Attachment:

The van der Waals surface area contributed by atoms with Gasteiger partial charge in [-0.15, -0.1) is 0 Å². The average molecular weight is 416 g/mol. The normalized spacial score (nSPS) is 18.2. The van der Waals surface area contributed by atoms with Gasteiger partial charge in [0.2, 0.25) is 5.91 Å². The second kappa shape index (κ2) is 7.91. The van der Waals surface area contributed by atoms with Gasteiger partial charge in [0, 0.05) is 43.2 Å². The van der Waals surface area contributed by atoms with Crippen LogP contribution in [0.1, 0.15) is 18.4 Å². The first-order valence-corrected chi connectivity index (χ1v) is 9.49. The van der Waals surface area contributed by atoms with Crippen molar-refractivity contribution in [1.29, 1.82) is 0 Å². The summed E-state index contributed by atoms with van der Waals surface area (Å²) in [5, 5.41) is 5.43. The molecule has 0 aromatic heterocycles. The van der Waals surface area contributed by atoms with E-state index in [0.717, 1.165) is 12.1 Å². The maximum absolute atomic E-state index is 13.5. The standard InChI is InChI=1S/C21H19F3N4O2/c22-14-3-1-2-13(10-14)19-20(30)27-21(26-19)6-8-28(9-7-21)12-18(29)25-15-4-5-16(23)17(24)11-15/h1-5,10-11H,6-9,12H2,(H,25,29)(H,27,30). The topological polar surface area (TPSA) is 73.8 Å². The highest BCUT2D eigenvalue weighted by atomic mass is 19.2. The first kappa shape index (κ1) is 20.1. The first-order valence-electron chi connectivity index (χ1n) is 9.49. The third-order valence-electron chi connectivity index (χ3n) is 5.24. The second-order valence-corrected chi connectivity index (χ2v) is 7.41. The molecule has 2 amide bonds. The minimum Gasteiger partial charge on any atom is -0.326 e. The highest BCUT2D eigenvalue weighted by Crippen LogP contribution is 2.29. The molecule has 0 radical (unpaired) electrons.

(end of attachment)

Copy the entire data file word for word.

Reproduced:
The van der Waals surface area contributed by atoms with Gasteiger partial charge in [-0.15, -0.1) is 0 Å². The average molecular weight is 416 g/mol. The normalized spacial score (nSPS) is 18.2. The van der Waals surface area contributed by atoms with Gasteiger partial charge in [0.2, 0.25) is 5.91 Å². The second kappa shape index (κ2) is 7.91. The van der Waals surface area contributed by atoms with Gasteiger partial charge in [0, 0.05) is 43.2 Å². The van der Waals surface area contributed by atoms with Crippen LogP contribution in [0.1, 0.15) is 18.4 Å². The first-order valence-corrected chi connectivity index (χ1v) is 9.49. The van der Waals surface area contributed by atoms with Crippen molar-refractivity contribution in [1.29, 1.82) is 0 Å². The summed E-state index contributed by atoms with van der Waals surface area (Å²) in [5, 5.41) is 5.43. The molecule has 0 aromatic heterocycles. The van der Waals surface area contributed by atoms with E-state index in [0.717, 1.165) is 12.1 Å². The maximum absolute atomic E-state index is 13.5. The standard InChI is InChI=1S/C21H19F3N4O2/c22-14-3-1-2-13(10-14)19-20(30)27-21(26-19)6-8-28(9-7-21)12-18(29)25-15-4-5-16(23)17(24)11-15/h1-5,10-11H,6-9,12H2,(H,25,29)(H,27,30). The topological polar surface area (TPSA) is 73.8 Å². The highest BCUT2D eigenvalue weighted by atomic mass is 19.2. The first kappa shape index (κ1) is 20.1. The first-order valence-electron chi connectivity index (χ1n) is 9.49. The third-order valence-electron chi connectivity index (χ3n) is 5.24. The second-order valence-corrected chi connectivity index (χ2v) is 7.41. The molecule has 2 amide bonds. The minimum Gasteiger partial charge on any atom is -0.326 e. The highest BCUT2D eigenvalue weighted by Crippen LogP contribution is 2.29. The molecule has 0 radical (unpaired) electrons.